On October 16, 1846, Harvard Professor of Surgery John Collin prompted a patient to inhale an anesthetic substance prior to an operation. Students and spectators from the narrow medical field were amazed that Collins had performed the surgery “without any screaming or thrashing from his patient”(Hansen, 1998). The results of this breakthrough saved thousands of lives during the Civil War, despite common misconceptions about war surgery. For contemporary Americans, it’s hard to imagine a time before anesthetics and antibiotics, but for soldiers in the Civil War disease and infection were more contagious than the revolutionary ideas that initiated the
He also ordered that sick people be quarantined, because that had stopped the spread of sickness in the past. However, these precautions did not stop the spread of disease. During this epidemic, doctors diagnosed more than 9,000 cases with more than 2,400 deaths. This dreadful disease was known as poliomyelitis and was very prevalent in America during the 19th and early 20th century. Continuous epidemics in the United States, such as the one in New York City, left many people desperate for the answers on how this disease was spread and how to control it.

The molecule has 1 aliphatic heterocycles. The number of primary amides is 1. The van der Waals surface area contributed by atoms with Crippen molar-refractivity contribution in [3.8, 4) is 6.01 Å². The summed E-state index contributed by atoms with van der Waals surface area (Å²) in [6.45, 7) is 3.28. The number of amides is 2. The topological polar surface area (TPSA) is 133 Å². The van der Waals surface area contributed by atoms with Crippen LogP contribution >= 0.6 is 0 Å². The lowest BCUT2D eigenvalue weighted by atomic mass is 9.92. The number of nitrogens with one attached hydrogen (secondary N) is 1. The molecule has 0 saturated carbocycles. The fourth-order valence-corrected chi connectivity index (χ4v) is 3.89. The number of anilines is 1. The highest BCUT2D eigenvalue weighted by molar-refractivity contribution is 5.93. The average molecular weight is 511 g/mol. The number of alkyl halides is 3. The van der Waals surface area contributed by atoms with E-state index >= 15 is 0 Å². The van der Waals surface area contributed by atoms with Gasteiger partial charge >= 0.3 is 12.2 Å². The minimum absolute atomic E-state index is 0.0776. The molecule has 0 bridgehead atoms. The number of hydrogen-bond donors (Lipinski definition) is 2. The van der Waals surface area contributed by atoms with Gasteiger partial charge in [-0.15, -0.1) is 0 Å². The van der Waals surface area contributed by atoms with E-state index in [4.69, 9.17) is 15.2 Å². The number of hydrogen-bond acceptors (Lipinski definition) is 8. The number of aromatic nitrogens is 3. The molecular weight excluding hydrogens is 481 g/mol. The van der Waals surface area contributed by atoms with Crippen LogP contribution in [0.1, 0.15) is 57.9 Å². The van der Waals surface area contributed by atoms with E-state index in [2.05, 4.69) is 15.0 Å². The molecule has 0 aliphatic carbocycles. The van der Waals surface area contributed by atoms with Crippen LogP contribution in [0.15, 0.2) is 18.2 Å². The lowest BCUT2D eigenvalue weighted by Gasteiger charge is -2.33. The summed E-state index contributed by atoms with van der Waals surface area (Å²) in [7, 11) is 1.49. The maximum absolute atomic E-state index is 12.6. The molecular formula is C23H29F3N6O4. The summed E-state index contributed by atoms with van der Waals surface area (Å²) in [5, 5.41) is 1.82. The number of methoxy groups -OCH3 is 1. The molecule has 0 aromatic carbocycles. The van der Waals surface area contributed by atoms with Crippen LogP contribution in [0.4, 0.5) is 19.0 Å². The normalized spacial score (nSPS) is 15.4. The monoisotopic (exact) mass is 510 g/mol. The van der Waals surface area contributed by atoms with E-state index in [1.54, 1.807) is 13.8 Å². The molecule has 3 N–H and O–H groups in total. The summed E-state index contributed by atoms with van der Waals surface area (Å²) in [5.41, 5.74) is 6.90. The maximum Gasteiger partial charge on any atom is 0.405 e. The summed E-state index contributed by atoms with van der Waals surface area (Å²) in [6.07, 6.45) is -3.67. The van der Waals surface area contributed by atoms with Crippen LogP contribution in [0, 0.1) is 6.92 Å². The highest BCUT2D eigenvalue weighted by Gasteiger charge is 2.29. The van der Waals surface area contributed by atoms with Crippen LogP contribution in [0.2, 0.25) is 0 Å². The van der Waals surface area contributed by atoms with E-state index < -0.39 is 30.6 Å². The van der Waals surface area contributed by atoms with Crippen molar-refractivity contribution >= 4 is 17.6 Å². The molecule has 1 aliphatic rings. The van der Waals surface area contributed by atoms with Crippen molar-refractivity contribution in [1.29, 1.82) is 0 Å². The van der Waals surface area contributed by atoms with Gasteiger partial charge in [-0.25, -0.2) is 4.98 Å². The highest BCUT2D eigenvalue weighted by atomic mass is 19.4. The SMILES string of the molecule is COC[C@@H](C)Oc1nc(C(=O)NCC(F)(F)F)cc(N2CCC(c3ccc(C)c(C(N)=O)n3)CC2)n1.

Lee. and he had a very serious heart disease. This is explained in the forward on page 16 and says,“He has been down that spring with the first assault of heart disease which will eventually kill him.” The best the doctors could do to help his condition during this time was to give him compressants, and what these compressants would do is limit or tolerate the pain but it wouldn’t completely stop the pain. Since this wasn’t an exterior wound the doctors could rarely do much unlike gunshot wounds. The only problem with this medicine was it didn’t help stop the disease only limit or tolerate the pain, so the patient was still very vulnerable to the disease.